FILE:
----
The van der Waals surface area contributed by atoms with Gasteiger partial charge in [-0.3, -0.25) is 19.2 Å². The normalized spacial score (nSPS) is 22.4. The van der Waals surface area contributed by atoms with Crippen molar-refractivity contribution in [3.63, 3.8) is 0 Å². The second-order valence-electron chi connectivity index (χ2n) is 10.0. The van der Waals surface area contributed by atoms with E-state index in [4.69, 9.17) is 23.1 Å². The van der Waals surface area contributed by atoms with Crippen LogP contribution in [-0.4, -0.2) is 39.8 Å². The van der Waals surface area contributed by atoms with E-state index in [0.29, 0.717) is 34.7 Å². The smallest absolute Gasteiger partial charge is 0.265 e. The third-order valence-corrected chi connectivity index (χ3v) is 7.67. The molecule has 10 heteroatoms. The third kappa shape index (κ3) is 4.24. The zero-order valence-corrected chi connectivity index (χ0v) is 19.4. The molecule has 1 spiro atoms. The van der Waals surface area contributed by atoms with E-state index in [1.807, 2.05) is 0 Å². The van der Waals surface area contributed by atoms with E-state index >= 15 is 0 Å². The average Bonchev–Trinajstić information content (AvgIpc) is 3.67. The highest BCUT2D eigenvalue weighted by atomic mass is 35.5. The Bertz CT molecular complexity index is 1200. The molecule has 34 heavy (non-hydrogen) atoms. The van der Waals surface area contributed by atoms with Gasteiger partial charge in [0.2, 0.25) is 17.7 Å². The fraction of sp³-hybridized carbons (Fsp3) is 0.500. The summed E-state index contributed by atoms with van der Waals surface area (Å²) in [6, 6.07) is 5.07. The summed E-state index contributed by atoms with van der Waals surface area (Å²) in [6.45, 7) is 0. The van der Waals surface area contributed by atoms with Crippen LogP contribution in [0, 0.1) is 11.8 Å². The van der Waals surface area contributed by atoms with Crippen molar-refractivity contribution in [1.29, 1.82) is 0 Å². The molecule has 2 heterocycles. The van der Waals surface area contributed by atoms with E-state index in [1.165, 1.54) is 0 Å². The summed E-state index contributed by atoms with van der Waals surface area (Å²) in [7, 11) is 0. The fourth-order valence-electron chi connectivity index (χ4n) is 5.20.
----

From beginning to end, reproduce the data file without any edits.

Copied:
The van der Waals surface area contributed by atoms with Gasteiger partial charge in [-0.3, -0.25) is 19.2 Å². The normalized spacial score (nSPS) is 22.4. The van der Waals surface area contributed by atoms with Crippen molar-refractivity contribution in [3.63, 3.8) is 0 Å². The second-order valence-electron chi connectivity index (χ2n) is 10.0. The van der Waals surface area contributed by atoms with E-state index in [4.69, 9.17) is 23.1 Å². The van der Waals surface area contributed by atoms with Crippen LogP contribution in [-0.4, -0.2) is 39.8 Å². The van der Waals surface area contributed by atoms with E-state index in [0.29, 0.717) is 34.7 Å². The smallest absolute Gasteiger partial charge is 0.265 e. The third-order valence-corrected chi connectivity index (χ3v) is 7.67. The molecule has 10 heteroatoms. The third kappa shape index (κ3) is 4.24. The zero-order valence-corrected chi connectivity index (χ0v) is 19.4. The molecule has 1 spiro atoms. The van der Waals surface area contributed by atoms with E-state index in [1.807, 2.05) is 0 Å². The van der Waals surface area contributed by atoms with E-state index >= 15 is 0 Å². The average Bonchev–Trinajstić information content (AvgIpc) is 3.67. The highest BCUT2D eigenvalue weighted by atomic mass is 35.5. The Bertz CT molecular complexity index is 1200. The molecule has 34 heavy (non-hydrogen) atoms. The van der Waals surface area contributed by atoms with Gasteiger partial charge in [0.2, 0.25) is 17.7 Å². The fraction of sp³-hybridized carbons (Fsp3) is 0.500. The summed E-state index contributed by atoms with van der Waals surface area (Å²) in [6, 6.07) is 5.07. The summed E-state index contributed by atoms with van der Waals surface area (Å²) in [6.45, 7) is 0. The van der Waals surface area contributed by atoms with Crippen LogP contribution in [0, 0.1) is 11.8 Å². The van der Waals surface area contributed by atoms with Crippen molar-refractivity contribution in [1.29, 1.82) is 0 Å². The molecule has 2 heterocycles. The van der Waals surface area contributed by atoms with E-state index in [1.165, 1.54) is 0 Å². The summed E-state index contributed by atoms with van der Waals surface area (Å²) in [7, 11) is 0. The fourth-order valence-electron chi connectivity index (χ4n) is 5.20.